During the summer of 2013, the city of Toronto was gripped by a sensational rumor: its mayor was living a double life and investigative journalists claimed to have seen a video of the mayor smoking crack cocaine. The mayor vehemently denied that any such video existed and began to attack the newspapers and even individual journalists. Several local gangsters who appeared in a photograph with the mayor started disappearing: either shot on the street, stabbed in prison, or thrown from a balcony. The police had wiretaps but they needed even more, so they submitted their evidence to a judge who granted warrants to support a deeper investigation.
I obtained the police documentation and constructed a multipartite graph that connected people, locations, phone calls, events, and social groups. I then visualized this graph and published the work online at http://rofo.ca. There was even some media coverage at the time.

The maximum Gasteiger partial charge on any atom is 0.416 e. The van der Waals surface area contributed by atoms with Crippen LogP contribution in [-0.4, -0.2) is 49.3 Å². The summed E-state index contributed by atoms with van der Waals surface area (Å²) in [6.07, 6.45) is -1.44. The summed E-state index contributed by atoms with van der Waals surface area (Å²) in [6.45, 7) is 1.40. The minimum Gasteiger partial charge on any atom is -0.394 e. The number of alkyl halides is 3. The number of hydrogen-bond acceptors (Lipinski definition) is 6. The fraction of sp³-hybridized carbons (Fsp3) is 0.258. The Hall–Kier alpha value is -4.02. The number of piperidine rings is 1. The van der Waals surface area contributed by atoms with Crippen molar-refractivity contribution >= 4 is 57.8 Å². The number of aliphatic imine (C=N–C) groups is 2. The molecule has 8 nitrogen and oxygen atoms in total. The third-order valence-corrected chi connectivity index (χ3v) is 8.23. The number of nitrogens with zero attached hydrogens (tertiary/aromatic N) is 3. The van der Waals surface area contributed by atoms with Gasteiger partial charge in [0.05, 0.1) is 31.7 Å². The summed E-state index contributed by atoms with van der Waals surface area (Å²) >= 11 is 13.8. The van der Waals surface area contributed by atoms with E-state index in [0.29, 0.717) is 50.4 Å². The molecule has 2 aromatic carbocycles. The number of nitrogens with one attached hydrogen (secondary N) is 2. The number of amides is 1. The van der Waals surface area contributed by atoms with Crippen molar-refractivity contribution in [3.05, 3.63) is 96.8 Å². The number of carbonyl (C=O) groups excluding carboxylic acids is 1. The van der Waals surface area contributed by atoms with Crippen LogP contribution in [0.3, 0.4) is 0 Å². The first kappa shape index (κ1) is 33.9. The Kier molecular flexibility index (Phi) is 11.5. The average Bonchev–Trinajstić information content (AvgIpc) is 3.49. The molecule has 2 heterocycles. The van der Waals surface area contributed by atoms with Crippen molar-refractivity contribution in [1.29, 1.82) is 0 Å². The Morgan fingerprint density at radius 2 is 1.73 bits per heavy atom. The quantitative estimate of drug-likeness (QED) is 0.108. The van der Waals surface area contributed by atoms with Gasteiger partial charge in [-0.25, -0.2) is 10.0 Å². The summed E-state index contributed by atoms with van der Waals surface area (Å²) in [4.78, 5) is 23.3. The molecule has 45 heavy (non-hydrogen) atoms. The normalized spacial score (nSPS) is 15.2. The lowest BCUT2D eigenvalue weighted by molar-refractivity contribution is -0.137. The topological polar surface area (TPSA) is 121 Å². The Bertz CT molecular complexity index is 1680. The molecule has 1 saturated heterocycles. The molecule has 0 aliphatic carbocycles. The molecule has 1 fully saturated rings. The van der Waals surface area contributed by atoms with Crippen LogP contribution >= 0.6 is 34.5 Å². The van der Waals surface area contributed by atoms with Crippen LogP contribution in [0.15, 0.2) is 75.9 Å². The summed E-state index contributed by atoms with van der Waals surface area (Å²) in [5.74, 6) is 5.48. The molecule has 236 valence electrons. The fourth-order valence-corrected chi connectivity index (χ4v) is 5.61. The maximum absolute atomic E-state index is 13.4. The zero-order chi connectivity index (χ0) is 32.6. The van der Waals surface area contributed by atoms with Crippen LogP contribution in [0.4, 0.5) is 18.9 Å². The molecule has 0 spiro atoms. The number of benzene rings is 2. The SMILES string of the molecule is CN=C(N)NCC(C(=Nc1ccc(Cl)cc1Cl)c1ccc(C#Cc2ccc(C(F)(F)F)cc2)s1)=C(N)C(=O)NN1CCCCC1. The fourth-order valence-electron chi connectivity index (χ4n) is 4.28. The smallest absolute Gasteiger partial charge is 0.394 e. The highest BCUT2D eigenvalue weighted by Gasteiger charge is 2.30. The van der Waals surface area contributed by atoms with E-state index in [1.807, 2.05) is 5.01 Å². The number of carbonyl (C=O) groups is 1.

In the three years since, Rob Ford has died of cancer, but not before first admitting that he habitually smoked crack. The video was real, and it has been published by the newspaper who originally claimed to have it. The police dropped the investigation because the victims stopped cooperating with investigators.
This entry was originally written September 12, 2016.